LinkedIn Breach: More Questions than Answers
Earlier this week, it was reported that the 2012 breach of LinkedIn was far worse than originally thought: instead of the 6.5 million stolen records that were reported at the time, it turned out that 167 million users were affected. 117 million of these records contained the user’s email address and password.
It wasn’t until this bigger breach was sold in dark web communities that everyone became aware of this bigger problem. LinkedIn issued a blog post that confirmed the leaked data was authentic and asked affected users to reset their passwords.
I’m one of those affected, so I played around a bit. If I would have chosen Raimund_Genes as my password, it would have been marked as green, a Fair Password. When I tried Linkedin_Raimund, it’s also marked as a Strong Password, These are not what I would call strong passwords. You had a breach and it’s getting some attention: use this opportunity to re-educate users on strong password usage.
Displaying or grabbing my browser, operating system, and location information may not be the best idea, either:
Besides the “funny” password rating, there are several things that are concerning about this whole incident. It’s not clear how a breach of this scale was missed–what led everyone to think that the 2012 incident was much smaller than it turned out to be. LinkedIn’s users deserve an explanation of what happened here–what did LinkedIn know, and when did they know it? How many users were really affected, and what data was put at risk?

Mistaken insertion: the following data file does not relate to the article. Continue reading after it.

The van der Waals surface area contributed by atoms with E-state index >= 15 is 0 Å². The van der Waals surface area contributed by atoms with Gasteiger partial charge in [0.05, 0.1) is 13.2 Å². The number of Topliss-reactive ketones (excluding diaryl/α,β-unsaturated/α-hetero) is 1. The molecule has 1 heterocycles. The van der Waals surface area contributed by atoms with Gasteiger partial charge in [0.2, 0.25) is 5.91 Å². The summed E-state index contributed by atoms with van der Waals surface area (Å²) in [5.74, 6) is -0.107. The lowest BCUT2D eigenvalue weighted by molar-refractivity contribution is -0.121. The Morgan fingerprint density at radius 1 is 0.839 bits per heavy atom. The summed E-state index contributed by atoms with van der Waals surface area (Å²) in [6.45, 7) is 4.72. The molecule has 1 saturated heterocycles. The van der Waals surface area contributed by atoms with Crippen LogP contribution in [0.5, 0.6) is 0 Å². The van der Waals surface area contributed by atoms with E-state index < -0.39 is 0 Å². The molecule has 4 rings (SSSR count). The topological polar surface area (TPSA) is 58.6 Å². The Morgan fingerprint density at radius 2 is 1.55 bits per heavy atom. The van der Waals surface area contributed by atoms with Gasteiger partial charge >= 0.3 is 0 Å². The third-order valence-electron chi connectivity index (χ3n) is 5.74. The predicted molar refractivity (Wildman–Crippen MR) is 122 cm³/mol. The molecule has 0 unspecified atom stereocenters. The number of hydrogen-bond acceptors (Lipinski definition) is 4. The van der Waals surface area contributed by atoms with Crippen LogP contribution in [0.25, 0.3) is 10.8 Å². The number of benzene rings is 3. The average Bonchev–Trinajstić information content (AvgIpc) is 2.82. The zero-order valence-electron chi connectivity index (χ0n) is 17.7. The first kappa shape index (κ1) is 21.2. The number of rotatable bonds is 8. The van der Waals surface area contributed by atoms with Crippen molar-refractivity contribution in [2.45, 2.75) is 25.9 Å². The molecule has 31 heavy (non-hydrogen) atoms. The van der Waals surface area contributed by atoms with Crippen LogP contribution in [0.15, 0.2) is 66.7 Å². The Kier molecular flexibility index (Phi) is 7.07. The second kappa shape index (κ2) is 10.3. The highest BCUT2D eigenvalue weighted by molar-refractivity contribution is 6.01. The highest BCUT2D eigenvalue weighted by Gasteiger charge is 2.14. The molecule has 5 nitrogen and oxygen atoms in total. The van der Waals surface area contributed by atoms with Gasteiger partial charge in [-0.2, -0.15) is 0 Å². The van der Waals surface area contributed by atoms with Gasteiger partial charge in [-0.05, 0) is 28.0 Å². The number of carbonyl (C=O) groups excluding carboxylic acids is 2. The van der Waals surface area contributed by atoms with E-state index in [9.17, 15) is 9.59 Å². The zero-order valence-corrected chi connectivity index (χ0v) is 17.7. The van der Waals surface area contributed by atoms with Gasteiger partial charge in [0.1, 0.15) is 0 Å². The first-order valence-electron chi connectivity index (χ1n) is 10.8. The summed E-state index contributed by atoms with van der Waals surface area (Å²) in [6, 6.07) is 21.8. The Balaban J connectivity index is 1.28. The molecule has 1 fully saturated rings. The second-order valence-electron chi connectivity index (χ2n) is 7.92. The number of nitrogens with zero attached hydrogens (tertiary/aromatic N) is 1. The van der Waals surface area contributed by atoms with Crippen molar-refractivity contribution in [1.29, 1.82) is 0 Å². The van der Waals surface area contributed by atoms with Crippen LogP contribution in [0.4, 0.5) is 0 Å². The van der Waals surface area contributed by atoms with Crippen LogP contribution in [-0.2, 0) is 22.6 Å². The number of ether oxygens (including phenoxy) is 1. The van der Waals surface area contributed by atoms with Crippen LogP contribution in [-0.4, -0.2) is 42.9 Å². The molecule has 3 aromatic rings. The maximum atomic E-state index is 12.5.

While breach notification has always been a tricky subject, cursory reassurances aren’t enough, not when companies hold so much valuable data. The trust of users is essential to any business.
As for the breach itself, there are questions around that too. While it’s been confirmed to be authentic, how exactly did a breach of this scale remain hidden? Does this tell us who was responsible for the breach in the first place, and how the information was used?
This isn’t to say that LinkedIn hasn’t worked to improve their security. LinkedIn started using salted hashes to store password after the 2012 breach. They also introduced two-step verification for log-ins from new devices in 2015. These are welcome incremental steps, although they can always be improved.
For example, a proper multi-factor authentication system based on RFC 6238 has been implemented by many high-profile sites, most famously Google. This would be an improvement over the current system where only log-ins on new devices are protected.
Users concerned about the security of their LinkedIn accounts should use the tools that are available to them. Strong passwords (randomly generated and saved with a password manager) and the use of the existing two-step verification are the order of the day.
The revelation of this breach brings more questions than answers to the table than answers. Hopefully in the upcoming days, the parties involved will be more forthcoming so that users can take the necessary steps to protect themselves.